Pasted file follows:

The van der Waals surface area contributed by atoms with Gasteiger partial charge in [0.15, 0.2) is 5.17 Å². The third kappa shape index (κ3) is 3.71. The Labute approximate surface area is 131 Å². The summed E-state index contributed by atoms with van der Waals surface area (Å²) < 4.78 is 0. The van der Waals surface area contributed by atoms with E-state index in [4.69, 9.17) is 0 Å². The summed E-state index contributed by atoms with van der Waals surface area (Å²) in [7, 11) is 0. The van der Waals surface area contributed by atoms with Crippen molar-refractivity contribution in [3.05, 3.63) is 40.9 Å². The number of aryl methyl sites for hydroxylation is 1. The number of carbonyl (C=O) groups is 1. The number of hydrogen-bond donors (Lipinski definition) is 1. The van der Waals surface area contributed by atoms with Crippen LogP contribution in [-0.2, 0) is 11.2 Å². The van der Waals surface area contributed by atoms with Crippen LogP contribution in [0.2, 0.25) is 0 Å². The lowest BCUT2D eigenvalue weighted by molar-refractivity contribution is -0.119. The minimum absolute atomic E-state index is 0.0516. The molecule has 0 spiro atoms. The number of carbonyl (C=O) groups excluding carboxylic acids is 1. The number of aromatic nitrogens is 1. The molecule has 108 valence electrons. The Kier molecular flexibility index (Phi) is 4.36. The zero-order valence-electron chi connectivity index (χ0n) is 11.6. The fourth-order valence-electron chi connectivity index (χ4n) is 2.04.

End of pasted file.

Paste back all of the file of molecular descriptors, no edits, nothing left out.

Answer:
The van der Waals surface area contributed by atoms with Gasteiger partial charge in [0.15, 0.2) is 5.17 Å². The third kappa shape index (κ3) is 3.71. The Labute approximate surface area is 131 Å². The summed E-state index contributed by atoms with van der Waals surface area (Å²) < 4.78 is 0. The van der Waals surface area contributed by atoms with E-state index in [4.69, 9.17) is 0 Å². The summed E-state index contributed by atoms with van der Waals surface area (Å²) in [7, 11) is 0. The van der Waals surface area contributed by atoms with Crippen molar-refractivity contribution in [3.05, 3.63) is 40.9 Å². The number of aryl methyl sites for hydroxylation is 1. The number of carbonyl (C=O) groups is 1. The number of hydrogen-bond donors (Lipinski definition) is 1. The van der Waals surface area contributed by atoms with Crippen LogP contribution in [-0.2, 0) is 11.2 Å². The van der Waals surface area contributed by atoms with Crippen LogP contribution in [0.2, 0.25) is 0 Å². The lowest BCUT2D eigenvalue weighted by molar-refractivity contribution is -0.119. The minimum absolute atomic E-state index is 0.0516. The molecule has 0 spiro atoms. The number of carbonyl (C=O) groups excluding carboxylic acids is 1. The number of aromatic nitrogens is 1. The molecule has 108 valence electrons. The Kier molecular flexibility index (Phi) is 4.36. The zero-order valence-electron chi connectivity index (χ0n) is 11.6. The fourth-order valence-electron chi connectivity index (χ4n) is 2.04.